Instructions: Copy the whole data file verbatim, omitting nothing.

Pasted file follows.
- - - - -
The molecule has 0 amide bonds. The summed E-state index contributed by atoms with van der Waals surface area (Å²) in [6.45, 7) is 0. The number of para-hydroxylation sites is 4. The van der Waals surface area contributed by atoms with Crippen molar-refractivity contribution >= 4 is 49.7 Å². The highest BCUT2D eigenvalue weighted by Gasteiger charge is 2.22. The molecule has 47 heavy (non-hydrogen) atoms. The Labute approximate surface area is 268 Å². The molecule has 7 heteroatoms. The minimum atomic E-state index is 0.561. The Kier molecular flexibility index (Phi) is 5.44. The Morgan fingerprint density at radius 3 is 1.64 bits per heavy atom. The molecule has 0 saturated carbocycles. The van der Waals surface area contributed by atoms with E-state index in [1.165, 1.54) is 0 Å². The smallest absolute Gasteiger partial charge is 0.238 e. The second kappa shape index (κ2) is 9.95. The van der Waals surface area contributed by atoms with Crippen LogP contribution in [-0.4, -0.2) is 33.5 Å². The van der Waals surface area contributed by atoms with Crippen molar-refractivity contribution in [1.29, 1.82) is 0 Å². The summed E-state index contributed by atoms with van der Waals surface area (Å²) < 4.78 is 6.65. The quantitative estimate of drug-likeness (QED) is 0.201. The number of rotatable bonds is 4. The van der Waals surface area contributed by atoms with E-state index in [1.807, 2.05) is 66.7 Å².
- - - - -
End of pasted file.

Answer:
The molecule has 0 amide bonds. The summed E-state index contributed by atoms with van der Waals surface area (Å²) in [6.45, 7) is 0. The number of para-hydroxylation sites is 4. The van der Waals surface area contributed by atoms with Crippen molar-refractivity contribution >= 4 is 49.7 Å². The highest BCUT2D eigenvalue weighted by Gasteiger charge is 2.22. The molecule has 47 heavy (non-hydrogen) atoms. The Labute approximate surface area is 268 Å². The molecule has 7 heteroatoms. The minimum atomic E-state index is 0.561. The Kier molecular flexibility index (Phi) is 5.44. The Morgan fingerprint density at radius 3 is 1.64 bits per heavy atom. The molecule has 0 saturated carbocycles. The van der Waals surface area contributed by atoms with E-state index in [1.165, 1.54) is 0 Å². The smallest absolute Gasteiger partial charge is 0.238 e. The second kappa shape index (κ2) is 9.95. The van der Waals surface area contributed by atoms with Crippen LogP contribution in [-0.4, -0.2) is 33.5 Å². The van der Waals surface area contributed by atoms with Crippen molar-refractivity contribution in [1.29, 1.82) is 0 Å². The summed E-state index contributed by atoms with van der Waals surface area (Å²) < 4.78 is 6.65. The quantitative estimate of drug-likeness (QED) is 0.201. The number of rotatable bonds is 4. The van der Waals surface area contributed by atoms with E-state index in [1.807, 2.05) is 66.7 Å².